Dr. James D. Guy
Executive Director and Cofounder, Headington Institute, 2014.
Our ongoing resilience research has confirmed what I’ve found from many years of working with emergency responders around the world: most began their work with a profound sense of calling, a deep desire to help others and make the world a better place. For some, this was rooted in their religious heritage or a deep personal spirituality. For others, this came from a sense of connection with forces beyond time and space, such as a participation in universal goodness or life force.
That sense of transcendence, a meaning and purpose beyond self-interest, is central to making you resilient in the midst of a crisis situation. It reminds you that life is bigger than this moment. The sun will come up tomorrow, and there is reason to hold on to hope. Despite the horror of any given moment, it can be seen as part of a much larger story that will continue to unfold. This releases you from ultimate responsibility for what is happening and what will follow. You must do only what you can in that moment, to help those you’re with and not surrender to despair.
Nurturing your personal spirituality strengthens your resilience, enabling your brain to be in top condition when the demands associated with a critical incident come along. This helps your mind maintain balance and health. This can be accomplished in a wide variety of ways: active participation in a faith community, prayer & meditation, quiet walks among nature, singing, painting or writing, yoga, etc. By making something “spiritual” a part of your routine, you anchor your brain in a rich foundation of meaning and purpose that will help you be strong and ready to respond in the future.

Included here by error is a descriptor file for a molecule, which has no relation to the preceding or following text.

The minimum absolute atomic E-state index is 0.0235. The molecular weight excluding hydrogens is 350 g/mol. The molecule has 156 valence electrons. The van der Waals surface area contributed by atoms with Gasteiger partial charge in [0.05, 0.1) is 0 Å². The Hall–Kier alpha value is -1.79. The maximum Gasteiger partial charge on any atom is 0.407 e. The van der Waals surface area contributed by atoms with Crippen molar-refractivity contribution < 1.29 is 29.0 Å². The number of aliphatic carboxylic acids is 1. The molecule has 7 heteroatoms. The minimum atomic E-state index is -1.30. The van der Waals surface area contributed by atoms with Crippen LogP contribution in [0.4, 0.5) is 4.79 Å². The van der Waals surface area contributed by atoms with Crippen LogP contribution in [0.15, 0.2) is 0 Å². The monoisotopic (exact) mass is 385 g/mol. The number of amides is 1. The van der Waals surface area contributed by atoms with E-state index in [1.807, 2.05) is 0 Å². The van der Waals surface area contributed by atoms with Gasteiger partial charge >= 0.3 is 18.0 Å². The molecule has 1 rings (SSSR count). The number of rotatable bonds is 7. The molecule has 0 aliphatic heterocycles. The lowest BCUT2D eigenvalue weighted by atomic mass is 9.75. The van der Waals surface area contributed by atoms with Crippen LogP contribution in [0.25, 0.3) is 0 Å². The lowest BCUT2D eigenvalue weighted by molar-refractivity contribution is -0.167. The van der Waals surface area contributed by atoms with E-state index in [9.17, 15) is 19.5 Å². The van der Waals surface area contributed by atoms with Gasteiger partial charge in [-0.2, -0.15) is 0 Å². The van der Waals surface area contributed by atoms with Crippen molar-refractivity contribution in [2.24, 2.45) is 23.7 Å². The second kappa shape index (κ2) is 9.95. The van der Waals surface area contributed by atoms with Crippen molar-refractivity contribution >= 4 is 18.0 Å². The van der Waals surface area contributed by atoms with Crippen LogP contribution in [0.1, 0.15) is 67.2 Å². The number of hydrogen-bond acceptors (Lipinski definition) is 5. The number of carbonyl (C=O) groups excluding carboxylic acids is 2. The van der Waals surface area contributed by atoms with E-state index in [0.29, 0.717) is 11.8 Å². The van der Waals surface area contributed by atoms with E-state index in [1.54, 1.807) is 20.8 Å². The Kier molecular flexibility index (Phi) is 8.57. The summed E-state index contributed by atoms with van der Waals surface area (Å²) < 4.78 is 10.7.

During a critical incident, it will be helpful to access your source of spiritual strength, even if only briefly. A quick prayer, a short walk away from the disaster scene, a quiet song, a brief period of meditation, or a mindfulness exercise – any of these can tap you directly into your source of spiritual strength. Rather than an unnecessary distraction, they will give you the vitality you need to work better and longer.
After the crisis has ended, it may be useful to turn immediately to those people, practices, and symbols holding the deepest meaning in your life. Plug into whatever source of spiritual energy is available to you. This will rebuild your resilience and remind you that life continues and holds promise, even for you and the victims you served. Participate in meaningful experiences that bring grace, hope, and goodness into your awareness. Your soul will be thirsty for these nutrients. Include care for your spirit in your recovery plan.
However you find meaning and purpose in your work as an emergency responder, be sure to nurture your sense of meaning and purpose before, during, and after a critical incident. Revisit this priority often, reminding yourself of why and how you are able to do this important work.